A Paradise Full Of Song
In November 2013, a Syrian Kurdish refugee community found a new home a thousand miles from the horrors of the civil war.
They settled into ruined houses, abandoned by original inhabitants years ago, in the historical Ottoman district around the Süleymaniye Mosque atop third hill of Istanbul.
With limited language skills and missing official refugee documents, it’s hard, almost impossible, to apply for work. Men spend days hanging around, drinking tea, watching TV and smoking. Woman do laundry, cook and take care of the youngest children while older kids play or beg on the streets. As they speak only Kurdish, they can’t attend to a Turkish school.
Kindhearted locals bring food and clothes to refugees, helping them to survive. But life stands still. A TV in the corner of a small room and calls from relatives left still in Syria, tell a hopeless story of the war.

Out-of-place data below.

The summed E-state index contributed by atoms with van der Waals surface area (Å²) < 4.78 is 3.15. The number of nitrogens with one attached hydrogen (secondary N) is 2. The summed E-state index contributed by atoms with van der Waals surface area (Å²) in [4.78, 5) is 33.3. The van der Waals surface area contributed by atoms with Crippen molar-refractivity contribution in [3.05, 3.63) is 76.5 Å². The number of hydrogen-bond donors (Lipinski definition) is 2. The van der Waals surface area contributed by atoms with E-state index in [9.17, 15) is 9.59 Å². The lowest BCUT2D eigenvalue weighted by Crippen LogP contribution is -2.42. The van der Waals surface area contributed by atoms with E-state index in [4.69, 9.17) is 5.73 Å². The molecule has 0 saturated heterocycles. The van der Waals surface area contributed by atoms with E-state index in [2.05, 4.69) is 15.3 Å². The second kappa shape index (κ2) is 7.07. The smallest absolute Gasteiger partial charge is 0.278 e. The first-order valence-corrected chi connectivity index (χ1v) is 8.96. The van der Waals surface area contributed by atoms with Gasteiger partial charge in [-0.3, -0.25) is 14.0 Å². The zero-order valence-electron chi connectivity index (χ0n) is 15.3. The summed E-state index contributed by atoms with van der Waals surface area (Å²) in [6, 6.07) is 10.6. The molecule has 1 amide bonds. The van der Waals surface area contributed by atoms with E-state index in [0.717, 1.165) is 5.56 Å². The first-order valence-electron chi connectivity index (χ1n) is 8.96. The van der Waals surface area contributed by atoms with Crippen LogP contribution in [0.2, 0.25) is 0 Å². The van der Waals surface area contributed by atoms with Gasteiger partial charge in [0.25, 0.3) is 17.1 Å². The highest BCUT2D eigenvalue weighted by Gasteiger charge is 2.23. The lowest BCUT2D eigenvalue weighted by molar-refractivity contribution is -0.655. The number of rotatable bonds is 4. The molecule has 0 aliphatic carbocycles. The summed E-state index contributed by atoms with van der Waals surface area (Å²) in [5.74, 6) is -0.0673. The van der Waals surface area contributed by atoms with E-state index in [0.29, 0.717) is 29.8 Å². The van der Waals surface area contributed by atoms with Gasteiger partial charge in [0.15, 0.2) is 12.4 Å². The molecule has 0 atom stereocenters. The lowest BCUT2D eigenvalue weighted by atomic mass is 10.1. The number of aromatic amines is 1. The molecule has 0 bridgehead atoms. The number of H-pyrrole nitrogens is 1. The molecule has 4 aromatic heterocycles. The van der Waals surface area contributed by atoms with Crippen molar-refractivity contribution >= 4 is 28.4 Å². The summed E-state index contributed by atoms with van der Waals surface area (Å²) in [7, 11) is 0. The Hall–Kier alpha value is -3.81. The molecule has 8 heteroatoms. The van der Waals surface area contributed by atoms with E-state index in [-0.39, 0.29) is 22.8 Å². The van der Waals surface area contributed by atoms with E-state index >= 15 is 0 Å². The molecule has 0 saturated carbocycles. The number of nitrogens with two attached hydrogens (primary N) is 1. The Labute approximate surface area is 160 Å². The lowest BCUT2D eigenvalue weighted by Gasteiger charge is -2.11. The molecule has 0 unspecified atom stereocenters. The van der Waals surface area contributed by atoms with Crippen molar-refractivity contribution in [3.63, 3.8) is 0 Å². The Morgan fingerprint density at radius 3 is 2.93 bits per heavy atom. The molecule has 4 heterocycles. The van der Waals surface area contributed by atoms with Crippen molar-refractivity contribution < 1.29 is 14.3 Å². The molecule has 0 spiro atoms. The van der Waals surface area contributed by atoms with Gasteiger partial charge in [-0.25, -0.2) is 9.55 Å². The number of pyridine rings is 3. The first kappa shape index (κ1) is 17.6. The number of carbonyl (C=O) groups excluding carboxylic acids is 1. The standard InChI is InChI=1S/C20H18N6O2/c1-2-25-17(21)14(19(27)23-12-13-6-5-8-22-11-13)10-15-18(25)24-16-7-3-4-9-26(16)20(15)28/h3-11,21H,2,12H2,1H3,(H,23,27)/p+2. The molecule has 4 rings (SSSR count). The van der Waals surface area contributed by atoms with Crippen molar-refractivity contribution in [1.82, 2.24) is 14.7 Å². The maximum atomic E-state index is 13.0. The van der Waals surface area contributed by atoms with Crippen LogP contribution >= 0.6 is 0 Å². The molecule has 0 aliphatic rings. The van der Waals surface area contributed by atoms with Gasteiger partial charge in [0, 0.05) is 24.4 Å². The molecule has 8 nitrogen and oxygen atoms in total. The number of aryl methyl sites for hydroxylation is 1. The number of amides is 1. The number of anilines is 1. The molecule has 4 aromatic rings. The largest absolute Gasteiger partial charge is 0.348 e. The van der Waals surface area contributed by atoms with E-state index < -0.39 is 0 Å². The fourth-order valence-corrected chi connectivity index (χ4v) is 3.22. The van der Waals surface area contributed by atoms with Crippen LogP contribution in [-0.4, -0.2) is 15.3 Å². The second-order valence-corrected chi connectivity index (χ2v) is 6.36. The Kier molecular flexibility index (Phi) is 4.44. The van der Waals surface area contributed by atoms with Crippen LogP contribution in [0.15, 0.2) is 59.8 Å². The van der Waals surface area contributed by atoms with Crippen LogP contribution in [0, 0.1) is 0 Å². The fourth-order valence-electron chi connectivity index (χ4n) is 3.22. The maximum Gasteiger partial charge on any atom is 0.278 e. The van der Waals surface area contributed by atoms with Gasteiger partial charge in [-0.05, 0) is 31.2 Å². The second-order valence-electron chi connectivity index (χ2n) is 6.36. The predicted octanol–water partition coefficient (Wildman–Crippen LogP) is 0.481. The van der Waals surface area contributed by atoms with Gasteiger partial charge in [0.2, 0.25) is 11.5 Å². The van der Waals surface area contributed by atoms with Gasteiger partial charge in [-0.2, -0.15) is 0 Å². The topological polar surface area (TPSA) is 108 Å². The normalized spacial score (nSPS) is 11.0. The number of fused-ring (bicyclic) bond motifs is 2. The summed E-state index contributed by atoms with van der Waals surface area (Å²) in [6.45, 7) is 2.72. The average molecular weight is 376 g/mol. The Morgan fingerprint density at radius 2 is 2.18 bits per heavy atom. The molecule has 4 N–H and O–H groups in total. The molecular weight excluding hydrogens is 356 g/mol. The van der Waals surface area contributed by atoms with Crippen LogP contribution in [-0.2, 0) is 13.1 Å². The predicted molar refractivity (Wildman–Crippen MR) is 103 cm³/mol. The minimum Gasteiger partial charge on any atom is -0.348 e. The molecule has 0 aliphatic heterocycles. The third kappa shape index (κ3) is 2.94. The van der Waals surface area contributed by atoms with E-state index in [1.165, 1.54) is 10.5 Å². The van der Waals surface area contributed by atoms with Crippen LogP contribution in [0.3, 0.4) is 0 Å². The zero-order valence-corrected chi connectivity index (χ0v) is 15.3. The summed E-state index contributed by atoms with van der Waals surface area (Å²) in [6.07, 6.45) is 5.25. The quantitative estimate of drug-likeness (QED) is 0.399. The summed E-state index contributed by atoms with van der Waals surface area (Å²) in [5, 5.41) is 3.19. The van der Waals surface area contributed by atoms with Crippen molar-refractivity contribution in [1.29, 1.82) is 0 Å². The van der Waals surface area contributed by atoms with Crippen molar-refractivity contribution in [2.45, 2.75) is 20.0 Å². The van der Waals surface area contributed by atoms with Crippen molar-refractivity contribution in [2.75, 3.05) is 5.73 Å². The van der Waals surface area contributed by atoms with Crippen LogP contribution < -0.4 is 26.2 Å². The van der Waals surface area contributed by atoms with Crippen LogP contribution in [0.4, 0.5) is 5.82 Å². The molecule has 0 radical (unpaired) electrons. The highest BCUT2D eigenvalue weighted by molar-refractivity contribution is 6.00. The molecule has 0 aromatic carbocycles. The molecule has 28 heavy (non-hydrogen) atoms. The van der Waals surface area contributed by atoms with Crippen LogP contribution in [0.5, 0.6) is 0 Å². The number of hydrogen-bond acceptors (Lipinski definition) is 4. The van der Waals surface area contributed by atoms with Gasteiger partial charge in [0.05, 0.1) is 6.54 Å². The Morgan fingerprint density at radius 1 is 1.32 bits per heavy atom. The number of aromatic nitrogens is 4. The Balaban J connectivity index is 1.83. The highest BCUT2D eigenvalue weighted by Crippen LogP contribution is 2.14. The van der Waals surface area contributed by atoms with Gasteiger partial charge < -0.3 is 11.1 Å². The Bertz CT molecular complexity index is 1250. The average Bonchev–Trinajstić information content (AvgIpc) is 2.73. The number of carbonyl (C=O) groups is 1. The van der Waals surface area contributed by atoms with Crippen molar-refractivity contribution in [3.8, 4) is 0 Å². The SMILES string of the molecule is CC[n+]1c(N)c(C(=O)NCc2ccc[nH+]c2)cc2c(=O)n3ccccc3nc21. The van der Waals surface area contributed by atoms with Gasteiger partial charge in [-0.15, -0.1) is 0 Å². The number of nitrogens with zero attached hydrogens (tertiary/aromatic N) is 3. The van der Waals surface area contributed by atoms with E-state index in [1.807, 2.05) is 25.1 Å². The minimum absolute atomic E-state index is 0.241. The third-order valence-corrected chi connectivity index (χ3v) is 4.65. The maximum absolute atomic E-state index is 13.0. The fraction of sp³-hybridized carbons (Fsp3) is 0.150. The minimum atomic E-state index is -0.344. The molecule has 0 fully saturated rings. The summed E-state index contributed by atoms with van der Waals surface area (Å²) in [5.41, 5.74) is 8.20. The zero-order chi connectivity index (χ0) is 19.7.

Born in 1989, Esa Ylijaasko is a Finnish photographer originally from a small Northern town of Keminmaa. He graduated from Jyväskylä College of Arts in 2010. After working for newspapers in Finland and Chile, and doing own projects in Russia and Spain, he wanted to be more independent as a photographer.
Ylijaasko visited Istanbul first time during the Gezi Park protests and got inspired by the diverse atmosphere of the city. He decided to move there hoping to find himself as a photographer by working on subjects he believes must be shown to the public.